• It is encouraging to see Byron Council finally doing something about the holiday lets problem. The illegal holiday lets owners won’t like this, as they want to delay as long as possible so that they can rake in as much money as possible. I am looking forward to scrutinising the fine detail of the Council Holiday Lets Policy, as there are bound to be weaknesses that any unscrupulous holiday let owner ( there are many) will take advantage of. I’m also interested in the management strategy that HLO will put forward to prevent and control problems.
      There should be no exempt development as any potential future holiday let could cause problems for the surrounding neighbours. It doesn’t matter whether a holiday let is permanent, let out for a maximum of 60 days a year, or, for only one day a year, they should all go through the DA process and then be registered.

  2. Thank you VOHL for providing the web link. I didn’t know that this existed, but found a lot of interesting information. I am pleased to see the council staff putting in the effort in an attempt to control holiday letting. But, they appear to be coming up against a number of barriers, as shown by the comments given at the second meeting, from the holiday lets lobby
    . I laughed when I saw the comment from the holiday lets group where they said that the problems were due to behaviour! They are correct, but whose behaviour are they referring to? Are they referring to their own behaviour in undertaking an illegal prohibited activity or the behaviour of their holiday let occupants who they allow into their property? If it is the latter, then the occupants who cause problems have gotten past their so called “vetting system”. I wonder what is this “vetting system” ? Do the occupants have to produce references, or, is it just a valid credit card?
    I also laughed at their comment that they objected to the use of planning controls as a tool, presumably to control problem behaviour of their tenants. Is this too hard for them to comprehend or will it make running a holiday let a bit difficult for them? With attitudes like this, where they don’t care about the rest of the community, I can’t see much changing!

    • I agree that holiday let owners are undertaking illegal prohibited activities by letting out their home for short periods. How can they justify this law breaking? Many probably see others doing it and getting away with it or feel like they can do what they like with their property (‘king or queen of their own castle”).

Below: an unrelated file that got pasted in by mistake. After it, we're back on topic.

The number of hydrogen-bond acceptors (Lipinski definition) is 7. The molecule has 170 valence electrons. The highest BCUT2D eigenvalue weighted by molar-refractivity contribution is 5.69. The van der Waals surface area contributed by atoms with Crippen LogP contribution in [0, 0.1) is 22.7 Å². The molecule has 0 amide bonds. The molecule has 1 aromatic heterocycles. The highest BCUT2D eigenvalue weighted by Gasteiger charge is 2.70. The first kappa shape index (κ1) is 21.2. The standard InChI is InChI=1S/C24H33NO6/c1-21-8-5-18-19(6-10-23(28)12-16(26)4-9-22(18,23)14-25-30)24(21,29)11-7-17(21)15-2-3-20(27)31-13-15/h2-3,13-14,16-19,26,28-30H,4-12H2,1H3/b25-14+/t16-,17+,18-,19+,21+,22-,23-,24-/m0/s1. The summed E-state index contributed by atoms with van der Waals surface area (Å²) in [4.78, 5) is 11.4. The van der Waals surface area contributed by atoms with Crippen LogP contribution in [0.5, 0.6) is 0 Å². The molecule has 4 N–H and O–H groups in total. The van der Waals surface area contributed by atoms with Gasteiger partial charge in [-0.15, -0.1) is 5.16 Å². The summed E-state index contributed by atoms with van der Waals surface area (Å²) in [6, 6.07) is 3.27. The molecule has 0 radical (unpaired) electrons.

What galls me is that councillors and council staff have sought the opinion of these law breakers. I’m sure they heard what they expected i.e. minimal regulations and controls.

  3. It is certainly time something gets done. I fully agree with with the VOHL statements, asking HLO to comment is of course a joke as all have strong commercial interests in keeping unregulated holiday letting to run as long as possible.

    Official holiday accommodation across the shire is more and more disadvantaged. AirBnb alone shows over 600 spaces for holiday rental and a minute proportion of those are legal. The rest doesn’t pay commercial rates, GST (and possibly income tax). Legal holiday accommodation businesses are doing it tougher and eventually have to cut corners to compete with those whose expenses are only a fraction or theirs.

    When will the council step in !!

  4. As a regular visitor to Byron from Melbourne, and seriously considering retiring to this beautiful part of the world, I have been following the holiday lets saga for a number of years. My impression is that many equate holiday let owners with “dirty words”. I will follow with interest the actions of the council.
    I certainly would not want to buy a home where there are holiday lets nearby. Not only would they have the potential to disturb neighbourhood amenity but I believe they would reduce the re-sale value of any home when it comes to selling. I hope the council does the right thing for the permanent residents.